Filtering Sensor Data with a Kalman Filter

December 18, 2009

in Tinkering

Some days ago I wrote about noise with a LIS302DL accelerometer. There is obviously something wrong with my hardware. But before I get a new version out I need to implement some software filtering.

Process Noise 0.125

After some unsuccessful results with low pass filters I choose the Kalman Filter. The Kalman Filter involves an awful lot of complicated mathematics. But fortunately I just needed a simple one dimensional Kalman Filter without any driving information, which makes the filter much easier.

Implementing the Kalman Filter

If you check the Kalman Filter formulas, you will encounter a lot of complicated matrix and vector math. But after some research on the application domain for an LIS302DL accelerometer I found out that a simple one dimensional filter will do the job. The accelerometer puts out three dimensional acceleration data. But if you just want to get clean acceleration data from it all formulas simply deal with one dimension. So it was easier to use three different one dimensional Kalman filters. It all ended in a small set of formulas:

x = x
p = p + q;

k = p / (p + r);
x = x + k * (measurement – x);
p = (1 – k) * p;

The first two formulas represent the prediction of the Kalman Filter. And since there is no information about the driving forces it is very simple. The second three formulas calculate the measurement update. The variables are x for the filtered value,  q for the process noise, r for the sensor noise, p for the estimated error and k for the Kalman Gain. The state of the filter is defined by the values of these variables.

The filter is applied with each measurement and initialized with the process noise q, the sensor noise r, the initial estimated error p and the initial value x. The initial values for p is not very important since it is adjusted during the process. It must be just high enough to narrow down. The initial value for the readout is also not very important, since it is updated during the process.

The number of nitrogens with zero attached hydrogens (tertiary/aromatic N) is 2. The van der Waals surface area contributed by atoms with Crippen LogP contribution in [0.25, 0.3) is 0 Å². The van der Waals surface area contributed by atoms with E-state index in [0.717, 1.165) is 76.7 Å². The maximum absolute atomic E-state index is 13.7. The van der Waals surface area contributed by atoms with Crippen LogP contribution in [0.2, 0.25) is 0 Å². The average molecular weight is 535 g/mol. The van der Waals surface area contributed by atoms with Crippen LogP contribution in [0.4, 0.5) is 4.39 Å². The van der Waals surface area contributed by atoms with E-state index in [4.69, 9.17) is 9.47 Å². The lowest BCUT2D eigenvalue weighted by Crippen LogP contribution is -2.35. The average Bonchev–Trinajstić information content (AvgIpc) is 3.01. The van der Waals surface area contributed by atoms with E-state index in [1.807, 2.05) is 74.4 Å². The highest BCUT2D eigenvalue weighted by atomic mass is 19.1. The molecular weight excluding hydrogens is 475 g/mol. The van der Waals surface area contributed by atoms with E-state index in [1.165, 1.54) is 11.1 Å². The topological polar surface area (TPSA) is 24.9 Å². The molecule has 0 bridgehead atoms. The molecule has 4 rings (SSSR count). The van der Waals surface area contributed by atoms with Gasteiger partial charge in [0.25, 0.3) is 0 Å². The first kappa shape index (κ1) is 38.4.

But tweaking the values for the process noise and sensor noise is essential to get clear readouts.

Tweaking the Kalman Filter

The first results were less than ideal. So I decided to use processing and my good old LIS302DL breakout board to get some insight of the optimal values of the different parameters:

First I looked into the importance of the process noise q, starting by a very high value of 128 (which is the maximum output of the accelerometer):

Process Noise 128
You see there is nearly no difference between the filtered data (white) and the original data (grey) – since you just see the white line.
If you turn down the process noise, e.g. to a value of 4 things start to change:

Process Noise 4

If you look closely you see that the sensor data often overshoots the filtered value. The filtered value is pretty close to the real value, but is missing a lot of noise. For my application I needed a more static output, smoothing out nearly all of the noise, giving a clean an steady signal. So lets turn down the process noise value a bit more, e.g. something like 0.125:

Process Noise 0.125